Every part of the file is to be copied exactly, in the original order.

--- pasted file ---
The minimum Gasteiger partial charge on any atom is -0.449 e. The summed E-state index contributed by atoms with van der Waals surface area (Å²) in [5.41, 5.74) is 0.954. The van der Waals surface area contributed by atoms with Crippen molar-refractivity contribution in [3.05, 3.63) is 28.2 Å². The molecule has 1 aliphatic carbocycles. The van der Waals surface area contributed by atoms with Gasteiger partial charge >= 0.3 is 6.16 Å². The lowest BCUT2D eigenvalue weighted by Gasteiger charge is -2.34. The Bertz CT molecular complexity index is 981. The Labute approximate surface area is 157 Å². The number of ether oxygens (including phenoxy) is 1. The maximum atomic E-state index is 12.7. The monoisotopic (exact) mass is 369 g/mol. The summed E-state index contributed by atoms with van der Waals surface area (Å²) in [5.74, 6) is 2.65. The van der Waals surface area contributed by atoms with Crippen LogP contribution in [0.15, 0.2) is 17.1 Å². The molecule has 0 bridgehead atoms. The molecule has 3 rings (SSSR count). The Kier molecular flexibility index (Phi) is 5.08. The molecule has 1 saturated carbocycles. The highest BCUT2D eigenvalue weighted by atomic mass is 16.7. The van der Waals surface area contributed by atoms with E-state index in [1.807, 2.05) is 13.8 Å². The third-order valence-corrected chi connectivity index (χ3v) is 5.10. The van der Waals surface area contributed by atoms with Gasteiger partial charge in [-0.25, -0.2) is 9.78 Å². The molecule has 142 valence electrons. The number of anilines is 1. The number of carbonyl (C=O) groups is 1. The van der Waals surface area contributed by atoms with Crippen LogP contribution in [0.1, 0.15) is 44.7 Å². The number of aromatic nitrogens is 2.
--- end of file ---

The minimum Gasteiger partial charge on any atom is -0.449 e. The summed E-state index contributed by atoms with van der Waals surface area (Å²) in [5.41, 5.74) is 0.954. The van der Waals surface area contributed by atoms with Crippen molar-refractivity contribution in [3.05, 3.63) is 28.2 Å². The molecule has 1 aliphatic carbocycles. The van der Waals surface area contributed by atoms with Gasteiger partial charge >= 0.3 is 6.16 Å². The lowest BCUT2D eigenvalue weighted by Gasteiger charge is -2.34. The Bertz CT molecular complexity index is 981. The Labute approximate surface area is 157 Å². The number of ether oxygens (including phenoxy) is 1. The maximum atomic E-state index is 12.7. The monoisotopic (exact) mass is 369 g/mol. The summed E-state index contributed by atoms with van der Waals surface area (Å²) in [5.74, 6) is 2.65. The van der Waals surface area contributed by atoms with Crippen LogP contribution in [0.15, 0.2) is 17.1 Å². The molecule has 0 bridgehead atoms. The molecule has 3 rings (SSSR count). The Kier molecular flexibility index (Phi) is 5.08. The molecule has 1 saturated carbocycles. The highest BCUT2D eigenvalue weighted by atomic mass is 16.7. The van der Waals surface area contributed by atoms with E-state index in [1.807, 2.05) is 13.8 Å². The third-order valence-corrected chi connectivity index (χ3v) is 5.10. The van der Waals surface area contributed by atoms with Gasteiger partial charge in [-0.25, -0.2) is 9.78 Å². The molecule has 142 valence electrons. The number of anilines is 1. The number of carbonyl (C=O) groups is 1. The van der Waals surface area contributed by atoms with Crippen LogP contribution in [0.1, 0.15) is 44.7 Å². The number of aromatic nitrogens is 2.